With more than 80 percent of suckler and dairy herds calving between February and April, organizations are hoping to get the word out about the dangers of antagonizing cows, particularly suckler cows.
England’s Health and Safety Executive urges farmers to avoid keeping cows and calves in fields with public footpaths to avoid injury to casual walkers who may inadvertently end up in harm’s way. They caution that walkers should be particularly cautious when with their dogs, as the presence of dogs greatly increases the likelihood of a cow attack.
As for those who purposefully get close to newborn calves for the sake of social media: “I just don’t understand [the selfie trend],” said Blackburn. He was concerned not just for the safety of the people in proximity to the cows, but also the cows themselves. “Why would people do anything like this that is going to obviously bother the cows or distress them? And for the sake of a picture on Instagram or Twitter or Facebook?”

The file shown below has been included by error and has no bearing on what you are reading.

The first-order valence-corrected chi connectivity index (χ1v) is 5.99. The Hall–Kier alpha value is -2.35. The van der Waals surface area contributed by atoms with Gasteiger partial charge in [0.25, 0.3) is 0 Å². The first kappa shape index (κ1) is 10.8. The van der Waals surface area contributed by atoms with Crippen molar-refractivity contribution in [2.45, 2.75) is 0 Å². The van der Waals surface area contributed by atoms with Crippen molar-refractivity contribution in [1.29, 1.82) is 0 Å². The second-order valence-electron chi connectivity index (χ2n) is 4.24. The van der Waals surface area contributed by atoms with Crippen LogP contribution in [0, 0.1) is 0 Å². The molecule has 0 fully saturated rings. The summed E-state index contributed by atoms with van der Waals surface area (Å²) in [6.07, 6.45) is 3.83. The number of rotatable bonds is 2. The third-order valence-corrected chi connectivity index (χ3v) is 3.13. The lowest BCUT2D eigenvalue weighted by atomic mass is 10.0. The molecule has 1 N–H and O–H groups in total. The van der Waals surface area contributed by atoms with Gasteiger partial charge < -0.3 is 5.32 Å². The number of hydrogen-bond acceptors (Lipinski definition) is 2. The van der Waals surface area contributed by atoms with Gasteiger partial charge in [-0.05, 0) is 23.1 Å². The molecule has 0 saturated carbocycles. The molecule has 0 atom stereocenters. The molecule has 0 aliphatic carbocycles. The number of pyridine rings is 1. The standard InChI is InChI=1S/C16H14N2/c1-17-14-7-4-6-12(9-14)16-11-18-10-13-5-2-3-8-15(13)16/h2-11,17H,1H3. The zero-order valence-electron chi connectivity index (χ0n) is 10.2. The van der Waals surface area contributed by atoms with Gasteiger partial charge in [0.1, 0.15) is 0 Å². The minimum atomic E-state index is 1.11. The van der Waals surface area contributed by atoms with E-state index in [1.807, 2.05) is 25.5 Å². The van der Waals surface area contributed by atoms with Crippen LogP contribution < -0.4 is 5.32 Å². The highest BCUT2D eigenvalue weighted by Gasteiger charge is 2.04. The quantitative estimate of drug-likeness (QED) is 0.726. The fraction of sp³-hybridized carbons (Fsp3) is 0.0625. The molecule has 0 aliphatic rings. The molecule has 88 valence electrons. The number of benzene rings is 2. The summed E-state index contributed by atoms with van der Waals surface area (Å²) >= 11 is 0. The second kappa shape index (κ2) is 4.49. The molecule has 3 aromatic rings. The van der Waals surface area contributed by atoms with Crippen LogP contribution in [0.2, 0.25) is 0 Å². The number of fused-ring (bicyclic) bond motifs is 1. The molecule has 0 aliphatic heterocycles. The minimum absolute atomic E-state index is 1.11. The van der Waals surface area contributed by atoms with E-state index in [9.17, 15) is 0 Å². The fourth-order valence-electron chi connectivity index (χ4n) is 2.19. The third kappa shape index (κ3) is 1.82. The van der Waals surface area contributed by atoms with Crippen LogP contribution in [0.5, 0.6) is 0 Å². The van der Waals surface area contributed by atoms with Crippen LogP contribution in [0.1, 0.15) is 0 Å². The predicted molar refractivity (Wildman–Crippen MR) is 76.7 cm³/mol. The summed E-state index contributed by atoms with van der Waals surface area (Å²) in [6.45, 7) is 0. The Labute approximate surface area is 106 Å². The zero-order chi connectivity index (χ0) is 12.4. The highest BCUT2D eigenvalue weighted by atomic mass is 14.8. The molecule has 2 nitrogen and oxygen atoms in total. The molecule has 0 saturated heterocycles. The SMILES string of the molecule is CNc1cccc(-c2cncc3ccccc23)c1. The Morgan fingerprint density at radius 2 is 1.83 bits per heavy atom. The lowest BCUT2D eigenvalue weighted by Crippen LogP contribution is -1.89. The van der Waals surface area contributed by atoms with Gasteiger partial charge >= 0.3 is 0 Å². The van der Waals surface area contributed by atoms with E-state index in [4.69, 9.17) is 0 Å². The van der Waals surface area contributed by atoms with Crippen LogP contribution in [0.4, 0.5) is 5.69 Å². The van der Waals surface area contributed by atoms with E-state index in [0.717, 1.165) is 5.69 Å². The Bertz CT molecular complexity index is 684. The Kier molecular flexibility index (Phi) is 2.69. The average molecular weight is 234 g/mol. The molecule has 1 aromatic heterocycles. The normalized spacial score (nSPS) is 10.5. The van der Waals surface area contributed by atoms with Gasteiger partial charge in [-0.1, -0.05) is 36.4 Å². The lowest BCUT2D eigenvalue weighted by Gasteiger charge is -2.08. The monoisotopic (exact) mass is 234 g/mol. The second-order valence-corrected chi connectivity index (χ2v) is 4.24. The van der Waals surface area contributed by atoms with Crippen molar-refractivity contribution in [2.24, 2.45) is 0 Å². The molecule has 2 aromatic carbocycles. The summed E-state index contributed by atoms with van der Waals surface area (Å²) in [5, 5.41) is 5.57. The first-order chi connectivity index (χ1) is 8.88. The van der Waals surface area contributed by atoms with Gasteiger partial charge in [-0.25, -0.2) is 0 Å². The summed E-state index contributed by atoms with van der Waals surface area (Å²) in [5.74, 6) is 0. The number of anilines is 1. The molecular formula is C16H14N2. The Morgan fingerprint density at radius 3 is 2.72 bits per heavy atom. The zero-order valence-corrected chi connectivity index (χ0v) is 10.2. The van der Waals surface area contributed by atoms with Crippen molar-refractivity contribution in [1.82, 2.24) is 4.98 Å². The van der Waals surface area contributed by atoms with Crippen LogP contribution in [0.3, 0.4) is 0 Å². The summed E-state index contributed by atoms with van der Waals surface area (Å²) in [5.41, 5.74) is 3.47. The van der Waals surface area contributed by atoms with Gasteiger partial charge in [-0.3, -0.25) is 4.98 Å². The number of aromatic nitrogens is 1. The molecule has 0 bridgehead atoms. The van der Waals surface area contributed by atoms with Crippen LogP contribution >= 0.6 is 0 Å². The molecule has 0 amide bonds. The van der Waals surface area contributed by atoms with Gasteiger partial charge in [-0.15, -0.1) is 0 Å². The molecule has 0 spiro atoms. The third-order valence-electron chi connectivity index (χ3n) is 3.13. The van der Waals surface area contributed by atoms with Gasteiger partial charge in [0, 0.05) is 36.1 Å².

I found a hard hat on the walk home. Here is a photo of me trying to take a selfie with it but, instead, dropping my phone in the middle of the process. pic.twitter.com/0Vma1c47cE
— Floral Cow (@FloralCow) January 10, 2018
While unsure of the motives, Blackburn cautioned, “I’m very sure about one thing and that is that you must be incredibly careful around a cow and a calf. Very serious injuries—or worse—can be inflicted in a few seconds where people are distracted and stop focusing on the reality of their situation.”